Apple on Wednesday said it will for the first time start selling spare parts and tools to the general public to perform their own repairs on some iPhones and Mac computers.
The self-service repair programme comes after years of pressure from consumer groups that have resulted in Apple providing greater access to repair manuals and genuine parts.
The Federal Trade Commission, the administration of US President Joe Biden and state legislatures have been considering regulatory changes that would make it easier for Americans to repair their broken devices.
In 2019, Apple started a programme in which independent repair shops can buy parts, tools and manuals. Apple said there are now 2,800 independent shops in its programme in addition to its 5,000 directly authorised repair providers.
Under the self-service programme, Apple customers will be able to buy those parts directly to perform their own repairs after reading a manual. Apple said the online store will start with about 200 parts and tools aimed at fixing the most common issues with displays, batteries and cameras on iPhone 12 and 13 models.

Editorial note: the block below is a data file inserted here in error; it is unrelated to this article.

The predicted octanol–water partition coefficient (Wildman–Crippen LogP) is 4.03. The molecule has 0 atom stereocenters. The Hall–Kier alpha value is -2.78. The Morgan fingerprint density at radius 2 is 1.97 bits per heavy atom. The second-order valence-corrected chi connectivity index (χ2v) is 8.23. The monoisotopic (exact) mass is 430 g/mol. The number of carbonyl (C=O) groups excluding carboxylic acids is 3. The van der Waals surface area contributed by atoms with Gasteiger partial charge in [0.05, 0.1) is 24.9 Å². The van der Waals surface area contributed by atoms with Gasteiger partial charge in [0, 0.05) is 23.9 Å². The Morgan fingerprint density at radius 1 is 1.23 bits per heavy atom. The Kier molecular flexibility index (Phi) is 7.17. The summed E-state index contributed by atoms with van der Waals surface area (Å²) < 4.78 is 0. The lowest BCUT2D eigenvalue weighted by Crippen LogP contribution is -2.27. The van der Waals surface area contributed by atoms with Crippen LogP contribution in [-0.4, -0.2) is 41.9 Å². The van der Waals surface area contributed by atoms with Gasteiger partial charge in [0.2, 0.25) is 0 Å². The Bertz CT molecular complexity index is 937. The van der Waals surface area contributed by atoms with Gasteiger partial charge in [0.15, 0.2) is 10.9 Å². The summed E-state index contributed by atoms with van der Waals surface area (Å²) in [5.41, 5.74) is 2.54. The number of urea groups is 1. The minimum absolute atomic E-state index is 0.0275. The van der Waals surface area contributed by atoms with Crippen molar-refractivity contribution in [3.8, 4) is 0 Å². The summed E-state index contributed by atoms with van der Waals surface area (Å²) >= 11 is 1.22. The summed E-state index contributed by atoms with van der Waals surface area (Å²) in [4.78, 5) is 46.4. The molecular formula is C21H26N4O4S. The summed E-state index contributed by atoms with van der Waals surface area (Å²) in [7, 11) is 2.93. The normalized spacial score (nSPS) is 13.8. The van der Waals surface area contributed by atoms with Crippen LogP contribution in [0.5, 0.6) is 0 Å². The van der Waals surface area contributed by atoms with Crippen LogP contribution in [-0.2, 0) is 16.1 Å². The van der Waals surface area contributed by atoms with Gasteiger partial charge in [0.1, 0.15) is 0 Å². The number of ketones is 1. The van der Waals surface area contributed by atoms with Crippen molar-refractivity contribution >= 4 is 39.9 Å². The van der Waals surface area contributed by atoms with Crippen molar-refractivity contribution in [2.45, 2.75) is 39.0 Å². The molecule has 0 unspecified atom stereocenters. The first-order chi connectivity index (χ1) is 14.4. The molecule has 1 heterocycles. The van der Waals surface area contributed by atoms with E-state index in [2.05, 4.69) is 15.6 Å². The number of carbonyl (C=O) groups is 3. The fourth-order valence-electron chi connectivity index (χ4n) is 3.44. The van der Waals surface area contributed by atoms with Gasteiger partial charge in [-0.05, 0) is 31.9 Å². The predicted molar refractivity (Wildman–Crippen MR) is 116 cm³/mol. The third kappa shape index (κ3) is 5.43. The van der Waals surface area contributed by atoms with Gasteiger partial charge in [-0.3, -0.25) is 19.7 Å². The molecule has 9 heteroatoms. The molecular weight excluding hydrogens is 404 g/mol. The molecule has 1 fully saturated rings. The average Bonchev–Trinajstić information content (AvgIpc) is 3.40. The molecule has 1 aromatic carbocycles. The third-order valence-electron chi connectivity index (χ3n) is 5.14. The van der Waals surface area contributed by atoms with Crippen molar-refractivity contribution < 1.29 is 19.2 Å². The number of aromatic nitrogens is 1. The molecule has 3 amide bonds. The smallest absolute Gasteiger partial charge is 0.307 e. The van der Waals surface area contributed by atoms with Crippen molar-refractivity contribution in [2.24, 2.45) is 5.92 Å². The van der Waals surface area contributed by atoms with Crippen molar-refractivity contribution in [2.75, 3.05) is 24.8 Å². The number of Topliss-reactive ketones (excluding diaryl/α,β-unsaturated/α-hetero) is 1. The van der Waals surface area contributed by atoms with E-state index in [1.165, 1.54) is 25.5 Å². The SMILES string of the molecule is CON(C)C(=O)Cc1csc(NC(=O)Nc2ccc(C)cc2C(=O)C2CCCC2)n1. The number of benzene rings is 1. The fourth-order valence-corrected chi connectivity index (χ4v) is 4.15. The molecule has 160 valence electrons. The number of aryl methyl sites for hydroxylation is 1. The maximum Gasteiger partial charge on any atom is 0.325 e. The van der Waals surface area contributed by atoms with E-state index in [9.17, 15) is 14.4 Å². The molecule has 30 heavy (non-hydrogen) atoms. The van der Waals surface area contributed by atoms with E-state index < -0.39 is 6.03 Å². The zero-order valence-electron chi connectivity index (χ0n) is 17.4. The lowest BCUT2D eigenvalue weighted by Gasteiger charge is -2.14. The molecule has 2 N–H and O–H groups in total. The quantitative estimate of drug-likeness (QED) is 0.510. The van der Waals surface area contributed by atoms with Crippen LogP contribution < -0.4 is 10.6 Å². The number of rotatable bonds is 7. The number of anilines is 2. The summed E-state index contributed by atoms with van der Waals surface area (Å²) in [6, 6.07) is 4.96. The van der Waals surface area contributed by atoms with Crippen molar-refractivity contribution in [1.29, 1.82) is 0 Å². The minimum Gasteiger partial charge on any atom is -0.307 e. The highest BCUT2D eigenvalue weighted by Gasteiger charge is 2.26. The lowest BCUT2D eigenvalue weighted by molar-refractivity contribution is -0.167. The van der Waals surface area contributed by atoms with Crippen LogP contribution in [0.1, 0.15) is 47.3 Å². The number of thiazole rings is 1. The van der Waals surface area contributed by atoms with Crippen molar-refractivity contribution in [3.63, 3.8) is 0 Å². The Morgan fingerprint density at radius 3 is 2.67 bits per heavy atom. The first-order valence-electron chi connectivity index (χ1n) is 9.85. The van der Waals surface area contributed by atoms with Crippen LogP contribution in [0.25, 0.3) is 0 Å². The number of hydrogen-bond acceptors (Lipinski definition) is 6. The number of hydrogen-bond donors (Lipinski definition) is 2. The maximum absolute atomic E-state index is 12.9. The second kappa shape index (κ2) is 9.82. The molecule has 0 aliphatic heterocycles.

The programme will eventually extend to Mac computers that use Apple's M1 chip and later to less common repairs. Customers will be offered the same pricing on parts and tools as independent repair shops and will be able to return their used parts to Apple after completing a repair to receive a discount.
Regulators have expressed concerns about restrictions that steer consumers into manufacturers’ and sellers’ repair networks, adding costs to consumers and shutting out independent repair shops from business opportunities. They have also said those repair restrictions often fall heavily on minority and low-income consumers.
An FTC report to the US Congress in May noted that many black-owned small businesses perform equipment repairs and repair shops often are owned by entrepreneurs from poor communities.
Apple has long been a target for right-to-repair advocates because of its practice of locking down its software so that parts are encoded to a specific device. Some attempted repairs — such as replacing a broken original screen with one made by a third party — have left phones unusable.
Apple said the programme will begin early next year in the US and expand to more countries later in the year.
Agencies contributed to this report